As we dream, there’s one more crucial piece: we need mentoring relationships. (<====Click to Tweet)
Before we get into this topic, I have an admission: I’m a movie junkie. I’m the one in the line on opening night for any movie with a decent metacritic.com score.
There’s a new movie coming out soon—“The Intern” with Robert DeNiro and Anne Hathaway. She’s a high-powered dreamer and founder of a big company in a big city. As part of their give-back-to-the-world company culture, she authorizes a “senior internship” program designed not for college or high school seniors, but seniors in life.
Enter DeNiro as the intern, who, according to the preview, brings a sense of class and experience to his slouchy shirt-untucked hipster coworkers. But the best part—and what matters for us as dreamers—is that he becomes a trusted mentor and friend to Hathaway, who finds she doesn’t have to be an island to succesfully achieve her dreams.
It’s a sweet premise. And a tough subject.
Why is forming mentoring relationships so hard?
- Seasoned people (50’s and over) wonder what they have to offer. I have a friend who has led women’s ministries, housed countless college kids and mentored them in life and through school, marriage and now parenting. And after all this time she still falls prey to our society’s youth-worshipping culture and wonders whether her experience is relevant to younger women these days.
- Young people (40’s and under) don’t know how to pursue mentoring. We are so wrapped up in the daily grind—getting the kids ready for school, the laundry done, the dog walked and the work deadlines fulfilled—that we barely have (make) time pursuing friendships with our age-peers, let alone women in a different season of life.
How can both groups bridge the gap and invite dream-mentoring relationships?
1. Realize we need each other.
Because we really do. Look at Paul and Timothy, or Elijah and Elisha in scripture. They needed each other—the more seasoned one to bring a sense of continued purpose and value as they share their wisdom and experiences, and the younger to gain confidence and feel the support of someone who’s trod the path before. The learning and experiencing goes both ways and we both have much to give one another.
2. Have realistic expectations.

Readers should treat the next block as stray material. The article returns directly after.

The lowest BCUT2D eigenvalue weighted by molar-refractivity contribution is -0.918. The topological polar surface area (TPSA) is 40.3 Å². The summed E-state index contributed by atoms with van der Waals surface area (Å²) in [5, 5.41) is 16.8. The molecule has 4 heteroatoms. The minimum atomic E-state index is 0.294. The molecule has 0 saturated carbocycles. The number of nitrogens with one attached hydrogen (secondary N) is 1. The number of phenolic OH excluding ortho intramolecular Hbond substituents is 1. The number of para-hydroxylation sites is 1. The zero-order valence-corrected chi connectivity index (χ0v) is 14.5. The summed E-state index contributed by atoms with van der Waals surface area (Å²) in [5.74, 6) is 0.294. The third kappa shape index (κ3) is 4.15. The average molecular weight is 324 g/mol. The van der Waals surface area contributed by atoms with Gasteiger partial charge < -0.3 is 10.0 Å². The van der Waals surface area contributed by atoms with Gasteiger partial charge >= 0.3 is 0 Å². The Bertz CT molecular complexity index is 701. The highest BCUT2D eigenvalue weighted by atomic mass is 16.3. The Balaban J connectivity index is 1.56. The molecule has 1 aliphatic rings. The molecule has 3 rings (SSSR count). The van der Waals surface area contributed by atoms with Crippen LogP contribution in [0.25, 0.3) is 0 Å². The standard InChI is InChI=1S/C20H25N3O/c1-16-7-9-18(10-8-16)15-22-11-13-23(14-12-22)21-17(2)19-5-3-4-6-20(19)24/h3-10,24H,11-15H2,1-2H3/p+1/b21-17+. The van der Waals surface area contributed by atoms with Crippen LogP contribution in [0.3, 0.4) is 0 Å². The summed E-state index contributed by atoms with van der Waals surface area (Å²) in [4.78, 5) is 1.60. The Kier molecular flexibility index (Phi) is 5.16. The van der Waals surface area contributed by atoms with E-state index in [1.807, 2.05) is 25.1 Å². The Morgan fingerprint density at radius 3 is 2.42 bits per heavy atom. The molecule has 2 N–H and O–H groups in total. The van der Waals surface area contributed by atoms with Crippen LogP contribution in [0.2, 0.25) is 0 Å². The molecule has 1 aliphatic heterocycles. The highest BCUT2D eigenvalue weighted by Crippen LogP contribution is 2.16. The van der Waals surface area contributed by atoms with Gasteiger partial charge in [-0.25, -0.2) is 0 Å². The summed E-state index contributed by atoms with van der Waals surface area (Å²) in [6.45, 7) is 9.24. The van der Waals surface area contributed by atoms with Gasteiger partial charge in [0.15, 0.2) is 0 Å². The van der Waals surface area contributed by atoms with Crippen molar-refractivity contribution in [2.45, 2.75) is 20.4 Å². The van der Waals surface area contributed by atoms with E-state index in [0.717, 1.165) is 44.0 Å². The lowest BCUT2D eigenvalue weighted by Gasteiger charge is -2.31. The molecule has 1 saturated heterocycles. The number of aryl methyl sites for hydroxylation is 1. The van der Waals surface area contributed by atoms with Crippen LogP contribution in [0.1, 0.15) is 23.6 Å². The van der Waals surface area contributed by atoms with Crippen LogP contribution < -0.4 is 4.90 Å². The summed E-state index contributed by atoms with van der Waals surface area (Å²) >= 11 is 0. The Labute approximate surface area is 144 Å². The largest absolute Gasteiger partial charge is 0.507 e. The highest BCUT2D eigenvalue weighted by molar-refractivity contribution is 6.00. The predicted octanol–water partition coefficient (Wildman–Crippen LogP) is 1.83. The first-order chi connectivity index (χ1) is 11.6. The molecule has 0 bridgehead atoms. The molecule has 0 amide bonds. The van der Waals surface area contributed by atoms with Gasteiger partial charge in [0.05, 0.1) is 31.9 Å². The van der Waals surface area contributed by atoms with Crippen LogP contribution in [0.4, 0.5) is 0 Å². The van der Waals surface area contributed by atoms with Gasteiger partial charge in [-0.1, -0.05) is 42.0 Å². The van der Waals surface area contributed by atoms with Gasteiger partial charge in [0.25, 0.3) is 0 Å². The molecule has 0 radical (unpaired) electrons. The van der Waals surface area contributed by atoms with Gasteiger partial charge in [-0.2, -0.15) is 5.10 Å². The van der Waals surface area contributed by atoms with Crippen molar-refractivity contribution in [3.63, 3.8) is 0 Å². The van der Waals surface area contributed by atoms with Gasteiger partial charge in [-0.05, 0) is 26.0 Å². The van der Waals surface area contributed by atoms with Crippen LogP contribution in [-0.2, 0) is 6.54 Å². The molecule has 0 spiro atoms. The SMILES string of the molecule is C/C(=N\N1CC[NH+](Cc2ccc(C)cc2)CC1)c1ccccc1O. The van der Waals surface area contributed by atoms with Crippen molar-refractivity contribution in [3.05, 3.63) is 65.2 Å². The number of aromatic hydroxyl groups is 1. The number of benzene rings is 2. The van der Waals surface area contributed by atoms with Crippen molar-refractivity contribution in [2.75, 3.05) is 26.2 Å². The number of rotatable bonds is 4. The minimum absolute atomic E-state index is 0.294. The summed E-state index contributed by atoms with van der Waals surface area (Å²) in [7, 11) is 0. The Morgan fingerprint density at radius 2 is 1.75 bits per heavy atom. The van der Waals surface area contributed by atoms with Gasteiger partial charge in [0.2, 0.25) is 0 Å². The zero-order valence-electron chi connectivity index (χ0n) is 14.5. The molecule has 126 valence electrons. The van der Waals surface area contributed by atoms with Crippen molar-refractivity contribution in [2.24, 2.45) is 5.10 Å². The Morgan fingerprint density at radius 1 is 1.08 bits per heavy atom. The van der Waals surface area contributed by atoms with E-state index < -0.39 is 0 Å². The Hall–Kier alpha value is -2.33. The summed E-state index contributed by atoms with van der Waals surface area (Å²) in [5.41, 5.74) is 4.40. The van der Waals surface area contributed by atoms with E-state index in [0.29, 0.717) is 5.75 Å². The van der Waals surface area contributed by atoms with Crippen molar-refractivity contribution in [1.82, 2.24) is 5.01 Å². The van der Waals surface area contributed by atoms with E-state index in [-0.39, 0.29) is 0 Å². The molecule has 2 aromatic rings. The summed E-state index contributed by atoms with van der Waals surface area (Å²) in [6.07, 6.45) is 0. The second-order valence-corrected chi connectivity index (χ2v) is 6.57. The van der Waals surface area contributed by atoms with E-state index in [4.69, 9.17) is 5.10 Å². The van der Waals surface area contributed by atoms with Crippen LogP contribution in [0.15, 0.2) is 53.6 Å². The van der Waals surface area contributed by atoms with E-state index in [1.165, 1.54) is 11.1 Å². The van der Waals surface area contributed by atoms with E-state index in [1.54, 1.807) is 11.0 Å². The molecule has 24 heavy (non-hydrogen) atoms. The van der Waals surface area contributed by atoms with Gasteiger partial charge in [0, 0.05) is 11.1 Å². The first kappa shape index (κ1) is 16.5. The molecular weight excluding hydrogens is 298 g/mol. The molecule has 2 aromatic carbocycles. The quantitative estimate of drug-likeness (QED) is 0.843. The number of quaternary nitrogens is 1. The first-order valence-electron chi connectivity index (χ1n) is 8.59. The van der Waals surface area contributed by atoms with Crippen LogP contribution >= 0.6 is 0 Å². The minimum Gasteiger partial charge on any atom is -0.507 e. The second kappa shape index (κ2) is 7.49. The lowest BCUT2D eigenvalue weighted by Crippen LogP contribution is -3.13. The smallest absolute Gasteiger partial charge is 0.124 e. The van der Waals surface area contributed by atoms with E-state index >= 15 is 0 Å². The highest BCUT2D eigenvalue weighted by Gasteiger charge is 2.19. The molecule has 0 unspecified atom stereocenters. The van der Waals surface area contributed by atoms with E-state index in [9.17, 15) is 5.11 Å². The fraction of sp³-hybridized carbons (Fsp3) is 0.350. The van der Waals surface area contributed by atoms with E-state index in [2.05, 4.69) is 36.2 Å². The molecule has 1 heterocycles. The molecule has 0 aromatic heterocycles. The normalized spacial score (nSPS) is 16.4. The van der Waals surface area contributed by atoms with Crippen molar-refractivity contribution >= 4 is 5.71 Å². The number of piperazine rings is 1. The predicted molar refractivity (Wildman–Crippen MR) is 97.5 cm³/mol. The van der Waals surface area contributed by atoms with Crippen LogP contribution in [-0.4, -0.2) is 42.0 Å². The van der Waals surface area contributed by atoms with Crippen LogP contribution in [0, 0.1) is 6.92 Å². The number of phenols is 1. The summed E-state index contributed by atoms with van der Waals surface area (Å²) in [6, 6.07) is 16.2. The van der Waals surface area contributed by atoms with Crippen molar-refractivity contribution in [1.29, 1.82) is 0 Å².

Not every relationship is going to be a good fit for one, the other or even both people. Time, personalities, spiritual values, and temperament are all variables. In my search for mentors over the past 20 years, I’ve begun four different relationships and they’ve all had their own unique upsides and downsides.
My first mentor, originally my high school yearbook advisor, ignited and invested in my writing. Perhaps he might have been a mentor still, but his life ended in a tragic accident that took him far too young.
The next two were women, with similar ministry callings and hearts to serve—the first got disrupted when I adopted my two older girls. The second was just not a good personality fit. The one I have now, like DeNiro to Hathaway in The Intern, is an older man who is a fit like nothing I’ve had before. Part brother, part father, part advisor, friend, and coach, it’s such a gift to have someone who challenges and encourages me regularly!
3. Give it a try.
Strike up a conversation at church. Send a message to that ministry friend on Facebook—younger or older—let her know what you appreciate about her and see what happens. Ask a colleague for help on a project and see where the conversation leads. Notice a younger mom at the park where your older kids soccer game happens, and ask how life is going with her much-littler ones.
“I wonder if we’re not all a lot better for each other than we previously thought. . . .I wonder how many people are withholding the love they could provide because they secretly believe they have fatal flaws.” —Donald Miller, Scary Close
What might be a good first step for you to invite a mentoring relationship this week or this summer?
Shared By: Laurie Wallin